Died: John L. Myers: John L. Myers, formerly of Golden, died July 30, 1987, in Marietta, Georgia. Myers, known by many people in Gilpin County, was vice president of the former Gilpin County Bank. He assumed the position of vice president in November of 1982. In January of 1985, Myers was named president of the bank. He served as president until July 1985. Myers served as president of Gilpin County Chamber of Commerce from May 1983, until September 1984. He was the main organizer of the Gilpin County Mining and Milling Festival held each year in Black Hawk. He was born in Altoona, Kansas, on October 4, 1942. He served in the United States Air Force from 1961 until 1965. He was a 1973 graduate of Coffeyville Community College in Coffeyville, Kansas. Velma Myers Wilson, his mother, passed away in Fredonia, Kansas, in March. His father, Leonard C. Myers, died when John was 10 years old. His sister, Shirley, also of Fredonia, passed away in May. Myers, his wife, Marcia, and their two sons moved to Marietta in June. Marcia was transferred by Glasrock Home Health Care. John was not employed at the time of his death. Myers succumbed to death due to complications from burns to 25 percent of his body. According to his wife, an accident occurred on July 24, but no one is certain what happened. She said his injuries were the result of a car fire not far from their home. It is speculated that he was pouring gas into the carburetor of his car. While living in Kansas, Myers served as the president and vice president of several banks before moving to Colorado. Prior to his death, he worked for Metro State Bank in Commerce City. He served in the Commerce City Memorial Day Parade and was a member of the Green Mountain United Methodist Church. He is survived by his wife, Marcia Frewertz Myers; two sons, J.D., who is 15 years old, and Kevin, who is 10; a sister, Virginia Babcock of Chanute, Kansas; three brothers, Lewis Myers of Arvada, Lyle Myers of Baxter Springs, Kansas, and Jack Myers of Independence, Kansas. Memorial services were held at Hay-Gantt Funeral Home on August 1. His body was cremated.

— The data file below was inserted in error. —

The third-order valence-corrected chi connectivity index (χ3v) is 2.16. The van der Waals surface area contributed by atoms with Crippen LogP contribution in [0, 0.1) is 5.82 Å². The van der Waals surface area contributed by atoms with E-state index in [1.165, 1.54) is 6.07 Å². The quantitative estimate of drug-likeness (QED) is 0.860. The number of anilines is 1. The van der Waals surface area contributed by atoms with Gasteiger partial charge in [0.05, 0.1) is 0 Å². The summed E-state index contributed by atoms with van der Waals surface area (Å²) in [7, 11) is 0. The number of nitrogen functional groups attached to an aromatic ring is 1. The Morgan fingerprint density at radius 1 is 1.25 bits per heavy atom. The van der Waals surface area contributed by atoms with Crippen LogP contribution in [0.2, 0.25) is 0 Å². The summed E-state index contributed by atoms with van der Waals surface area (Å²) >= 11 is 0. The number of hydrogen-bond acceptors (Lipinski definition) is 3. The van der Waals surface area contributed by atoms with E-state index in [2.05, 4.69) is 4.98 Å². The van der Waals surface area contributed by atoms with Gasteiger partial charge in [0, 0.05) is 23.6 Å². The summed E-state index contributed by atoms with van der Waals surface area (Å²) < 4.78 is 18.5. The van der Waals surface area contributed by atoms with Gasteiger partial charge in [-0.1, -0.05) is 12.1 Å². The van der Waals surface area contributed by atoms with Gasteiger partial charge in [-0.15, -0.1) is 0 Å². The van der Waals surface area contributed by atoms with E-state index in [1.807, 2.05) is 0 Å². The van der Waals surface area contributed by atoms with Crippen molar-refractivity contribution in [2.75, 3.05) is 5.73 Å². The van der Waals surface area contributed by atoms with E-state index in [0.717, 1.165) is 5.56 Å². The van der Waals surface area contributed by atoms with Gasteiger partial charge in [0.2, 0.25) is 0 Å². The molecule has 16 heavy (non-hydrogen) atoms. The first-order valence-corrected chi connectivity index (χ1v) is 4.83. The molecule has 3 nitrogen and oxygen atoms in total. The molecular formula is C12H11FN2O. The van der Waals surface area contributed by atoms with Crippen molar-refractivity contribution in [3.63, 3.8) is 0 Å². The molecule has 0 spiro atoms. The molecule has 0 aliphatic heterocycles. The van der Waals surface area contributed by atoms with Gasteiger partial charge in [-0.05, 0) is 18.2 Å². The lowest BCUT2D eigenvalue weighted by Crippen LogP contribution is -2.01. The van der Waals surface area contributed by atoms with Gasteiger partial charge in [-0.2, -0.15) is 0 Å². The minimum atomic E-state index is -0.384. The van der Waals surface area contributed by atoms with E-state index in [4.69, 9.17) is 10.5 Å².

60 years ago – August 9, 1957